The Wood River Women’s Foundation will for the first time award a $200,000 “focus grant” to a local nonprofit organization geared up to help bridge the education “opportunity gap” exacerbated by the COVID-19 pandemic.
Since its founding in 2006, the WRWF has awarded Blaine County nonprofits individual grants for specific projects, typically up to $25,000. The much larger focus grant, which will be disbursed in $100,000 installments over a two-year period, was established after several years of research and study by foundation volunteer members and an all-member vote to determine the area of focus earlier this year.
“While it is no easy feat to launch a pilot program during a global pandemic, the hardships created by this worldwide crisis make our initiative more critical than ever,” said WRWF President Terri Bullock. “We expect to learn a lot during the first year. This is a new program and approach for us, so we will take our cues from the community as we work to improve the process.”
As data comes in, it’s becoming increasingly clear that the lingering COVID-19 pandemic has stressed an existing problem in public education. A report on Idaho Department of Education School District report cards shows that students who are economically disadvantaged are scoring, on average, 20% lower than non-economically disadvantaged students on standardized testing. In the fall of 2020, due to COVID-19 and online learning, more than 50% of Blaine County School District’s K-12 students were falling behind, WRWF said in a statement.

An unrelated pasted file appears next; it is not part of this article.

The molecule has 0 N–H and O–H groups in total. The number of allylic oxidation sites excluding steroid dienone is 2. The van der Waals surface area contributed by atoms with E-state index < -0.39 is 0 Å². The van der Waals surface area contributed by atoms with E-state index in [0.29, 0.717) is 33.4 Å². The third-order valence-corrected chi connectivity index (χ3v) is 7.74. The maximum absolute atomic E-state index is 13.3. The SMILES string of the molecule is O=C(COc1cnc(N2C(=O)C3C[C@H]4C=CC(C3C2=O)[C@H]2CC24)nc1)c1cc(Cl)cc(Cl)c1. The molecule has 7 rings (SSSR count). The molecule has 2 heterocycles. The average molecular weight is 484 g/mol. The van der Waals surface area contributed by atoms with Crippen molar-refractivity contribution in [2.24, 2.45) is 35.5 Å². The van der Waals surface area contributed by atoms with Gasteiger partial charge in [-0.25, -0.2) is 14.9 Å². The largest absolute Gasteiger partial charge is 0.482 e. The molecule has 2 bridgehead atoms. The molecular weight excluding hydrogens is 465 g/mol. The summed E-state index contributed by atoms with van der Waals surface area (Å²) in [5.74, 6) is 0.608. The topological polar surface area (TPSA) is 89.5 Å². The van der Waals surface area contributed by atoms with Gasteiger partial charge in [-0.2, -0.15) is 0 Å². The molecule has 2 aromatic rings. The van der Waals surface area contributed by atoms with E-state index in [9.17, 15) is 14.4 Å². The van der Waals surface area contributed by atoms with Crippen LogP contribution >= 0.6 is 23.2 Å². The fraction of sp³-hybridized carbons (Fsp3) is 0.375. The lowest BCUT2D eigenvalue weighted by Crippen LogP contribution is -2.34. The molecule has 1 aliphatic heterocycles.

Grant applicants can demonstrate plans for decreasing “chronic achievement gaps” between student sub-populations or providing “catch up” instruction and support for students who have experienced learning loss due to COVID-19, among a variety of other options.
The focus grant application process opens Sept. 1 and will culminate with a full WRWF membership vote in March and an award announcement shortly thereafter. Applicants may collaborate with other nonprofit organizations for the grant.
Since its founding 15 years ago, the WRWF has granted more than $3.2 million to Blaine County nonprofits, with more than $500,000 dollars going to educational programs. This year, the WRWF has awarded $100,000 to organizations working on elementary school literacy, assisting students in K-8 who have fallen behind due to the pandemic and providing summer enrichment programming to keep first and second graders on track.
In April, the WRWF awarded grants totaling $287,928 to 20 local nonprofits. While the foundation will continue to provide smaller grants to nonprofits, the focus grant will take a lion’s share of the organization’s annual funding.
“There will still be pooled grants for projects in a variety of areas, but there will likely be less funding for them over the next two years,” said Jill Grossman, spokesperson for the organization.
The WRWF is a collective of about 300 women who pool their contributions in order to achieve “greater community impact while advancing their philanthropic skills,” the group said in a statement. All women are welcome to join and participate in assessing the dozens of applications received each year and vote on the awards.
For more information go to www.woodriverwomensfoundation.org